Friday, January 16, 2015

The Circle of Life

The Circle of Life

Isn’t it funny how life comes around full circle sometimes? When our family went to Hawaii last year, crazily, I took a suitcase with seven ukuleles in it. They were cheap little colorful ones that as it turns out don’t want to stay in tune very bad. When I passed them all out to the kids and Kerry and they were "underwhelmed" with my surprise ha.  Shelbey and I however loved it! We plunked out The Lion Sleeps Tonight and another one or two. Since I got back I still love to strum away, and sing You Are My Sunshine to Easton. When I got a gift certificate from Brendon and Melissa for Christmas, I even upgraded my little red ukulele to a little better one that holds its tune a little better.

              I didn’t really make New Years 2015 resolutions this year except as always; I vowed to take better care of myself, especially after the Bell’s palsy experience. Second, I kind of reviewed the things I found fun, because I don’t have enough fun and I heard someone say the only fun they were actually having was what they watched on TV! I thought yeah Pam…that’s you! So more fun is on my list this year! Playing the ukulele reminds me so much of my Mom. Some of my best memories of her are her playing the guitar for us as kids.


            Mom never sang or played, in front of my Dad. Therefore when he was out in the barn or fields, she would pull her guitar out from behind her blonde dresser with the mirror, and position herself so she could see the barn or grain bins… wherever he was. That way she could hurry and put it back in its secret place, if he started for the house! The guitar had been a birthday gift from her brother Julius on her seventeenth birthday. She had many brown covered raggedy “composition” books with handwritten songs in them. There was the title of the song, and singer of the song underlined beneath the title. The pages were yellow and were written in ink from one of those sharp pointed fountain pens with the ink cartridges. There were letters over the word of the song you change chords on.  She wrote the lyrics down by listening to the radio and scribbling the first and third lines the first time, and the second and fourth lines the second time she heard the song. Then in her beautiful handwriting, added it to her songbook. Many, many hours spent on her music.  She tuned her guitar by ear, and played it so much the neck of the brown guitar had white spots worn on it where her fingers had chorded over and over and over, while strumming ( that spot was worn too) with her white, thumb pick.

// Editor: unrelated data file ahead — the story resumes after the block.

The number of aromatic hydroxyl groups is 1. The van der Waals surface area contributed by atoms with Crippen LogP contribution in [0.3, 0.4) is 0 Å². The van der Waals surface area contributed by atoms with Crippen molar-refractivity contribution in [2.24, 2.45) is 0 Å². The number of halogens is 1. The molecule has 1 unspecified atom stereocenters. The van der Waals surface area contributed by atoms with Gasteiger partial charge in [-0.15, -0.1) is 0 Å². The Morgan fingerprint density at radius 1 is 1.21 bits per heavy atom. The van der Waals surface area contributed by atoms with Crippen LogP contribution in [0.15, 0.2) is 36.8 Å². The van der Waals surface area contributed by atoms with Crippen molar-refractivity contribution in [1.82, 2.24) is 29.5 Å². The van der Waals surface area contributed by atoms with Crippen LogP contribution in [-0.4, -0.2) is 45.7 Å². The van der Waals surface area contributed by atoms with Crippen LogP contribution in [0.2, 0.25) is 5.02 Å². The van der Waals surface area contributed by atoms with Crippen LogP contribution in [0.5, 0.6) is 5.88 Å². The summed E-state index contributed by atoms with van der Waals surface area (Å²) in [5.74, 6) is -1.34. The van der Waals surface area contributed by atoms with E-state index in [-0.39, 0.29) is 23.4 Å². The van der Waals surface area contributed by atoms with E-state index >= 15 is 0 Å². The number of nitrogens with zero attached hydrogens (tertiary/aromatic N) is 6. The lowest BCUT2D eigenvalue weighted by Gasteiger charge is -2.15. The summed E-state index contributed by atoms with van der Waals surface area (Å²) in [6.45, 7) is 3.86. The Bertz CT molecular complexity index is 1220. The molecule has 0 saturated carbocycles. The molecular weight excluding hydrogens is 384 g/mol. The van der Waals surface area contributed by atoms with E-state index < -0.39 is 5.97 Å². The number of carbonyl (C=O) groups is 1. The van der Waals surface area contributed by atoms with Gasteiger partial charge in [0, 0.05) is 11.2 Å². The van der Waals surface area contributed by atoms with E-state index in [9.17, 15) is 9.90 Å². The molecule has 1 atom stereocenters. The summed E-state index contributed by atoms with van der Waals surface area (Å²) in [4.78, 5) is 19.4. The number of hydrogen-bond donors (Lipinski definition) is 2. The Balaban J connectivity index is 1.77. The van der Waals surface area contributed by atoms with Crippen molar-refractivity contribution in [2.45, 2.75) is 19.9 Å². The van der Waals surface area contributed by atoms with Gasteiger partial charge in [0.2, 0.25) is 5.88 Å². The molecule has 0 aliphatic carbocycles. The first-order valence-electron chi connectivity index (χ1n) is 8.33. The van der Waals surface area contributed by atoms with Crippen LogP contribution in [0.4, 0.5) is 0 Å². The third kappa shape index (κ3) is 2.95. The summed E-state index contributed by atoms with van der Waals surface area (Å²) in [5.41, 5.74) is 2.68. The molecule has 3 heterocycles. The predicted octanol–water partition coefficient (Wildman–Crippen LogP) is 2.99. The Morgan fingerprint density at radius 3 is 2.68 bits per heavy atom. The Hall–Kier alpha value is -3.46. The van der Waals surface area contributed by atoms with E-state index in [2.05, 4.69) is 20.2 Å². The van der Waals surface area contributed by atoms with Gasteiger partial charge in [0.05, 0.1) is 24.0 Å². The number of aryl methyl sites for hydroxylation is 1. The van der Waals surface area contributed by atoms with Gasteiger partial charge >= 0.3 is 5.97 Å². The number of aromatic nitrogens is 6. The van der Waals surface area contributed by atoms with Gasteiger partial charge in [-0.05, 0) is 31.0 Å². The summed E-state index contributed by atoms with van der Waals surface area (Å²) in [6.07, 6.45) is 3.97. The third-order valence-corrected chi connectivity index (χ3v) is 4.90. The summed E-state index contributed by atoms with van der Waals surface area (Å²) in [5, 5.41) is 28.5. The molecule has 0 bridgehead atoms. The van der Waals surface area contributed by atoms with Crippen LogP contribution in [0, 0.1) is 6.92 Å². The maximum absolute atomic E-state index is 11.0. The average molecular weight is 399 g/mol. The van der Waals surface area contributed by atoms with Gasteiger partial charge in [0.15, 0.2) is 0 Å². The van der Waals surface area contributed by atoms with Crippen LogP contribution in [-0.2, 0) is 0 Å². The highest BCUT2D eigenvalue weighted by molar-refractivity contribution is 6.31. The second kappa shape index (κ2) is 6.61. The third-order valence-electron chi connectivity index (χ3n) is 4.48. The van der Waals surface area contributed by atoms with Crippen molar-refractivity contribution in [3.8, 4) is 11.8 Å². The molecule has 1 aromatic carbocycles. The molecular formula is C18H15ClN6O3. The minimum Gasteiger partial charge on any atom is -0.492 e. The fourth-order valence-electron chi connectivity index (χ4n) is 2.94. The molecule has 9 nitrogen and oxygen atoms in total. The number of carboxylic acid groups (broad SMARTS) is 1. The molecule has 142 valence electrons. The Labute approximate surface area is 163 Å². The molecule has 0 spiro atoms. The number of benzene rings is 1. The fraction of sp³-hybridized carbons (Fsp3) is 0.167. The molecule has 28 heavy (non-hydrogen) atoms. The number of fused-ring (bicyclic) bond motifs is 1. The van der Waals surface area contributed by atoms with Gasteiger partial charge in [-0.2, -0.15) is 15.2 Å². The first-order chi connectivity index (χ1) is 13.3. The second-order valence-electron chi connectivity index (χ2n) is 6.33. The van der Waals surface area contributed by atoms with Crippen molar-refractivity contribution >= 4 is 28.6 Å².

We would look through her books and choose songs. Some of my favorites were, At Mail Call Today by Gene Autry, A Soldiers Last Letter by Ernest Tubb,  Have I Told You Lately That I Love You, Don’t Pop and I’ll Be Good, I Just Don’t Give a Hoot,  The Old Rugged Cross and Down in the Valley. Many were sad songs it seemed.  I have written before about all the musical talent in the Bruhn family down the line. Many who could play instruments and sing with no formal training.

                     The other great memory of a ukulele for me is being in Palermo school, up on the stage behind the curtain with our unforgettable music teacher. Mrs. Hook was probably “seventyish” at the time. She was a little lady, white chin length hair cut straight off and held to one side with a barrette.
She was always in a hurry and you could barely get her attention to ask her anything. Always in black tights a skirt and top, she was eccentric, scatterbrained and kind of people. She was a dynamo, who took on huge projects. One of those projects she tackled was teaching a bunch of kids a few cords on the ukulele. Seems half the music session was used up tuning them. With her exuberant encouragement we finally, all proudly played Little Grass Shack! I think I could still sing it. Later that same teacher took on the musical Joseph and the Amazing Technicolor Dream coat, when we were teenagers. She was so much fun, and definitely someone I never forgot.

          So this year I plan eat healthier as I always do, and find time for more ukulele, more card games, more theater, more music, more knitting,  more thrift stores, more knitting and things I really love. I encourage all of us to remember this year to make time, schedule time, to do things we enjoy. I think it makes us all healthier, happier and set good examples for those watching us as well. One day our kids will remember something they did with us like I do Mom’s guitar playing, in a full circle. Why not make it a colorful, well rounded circle?    

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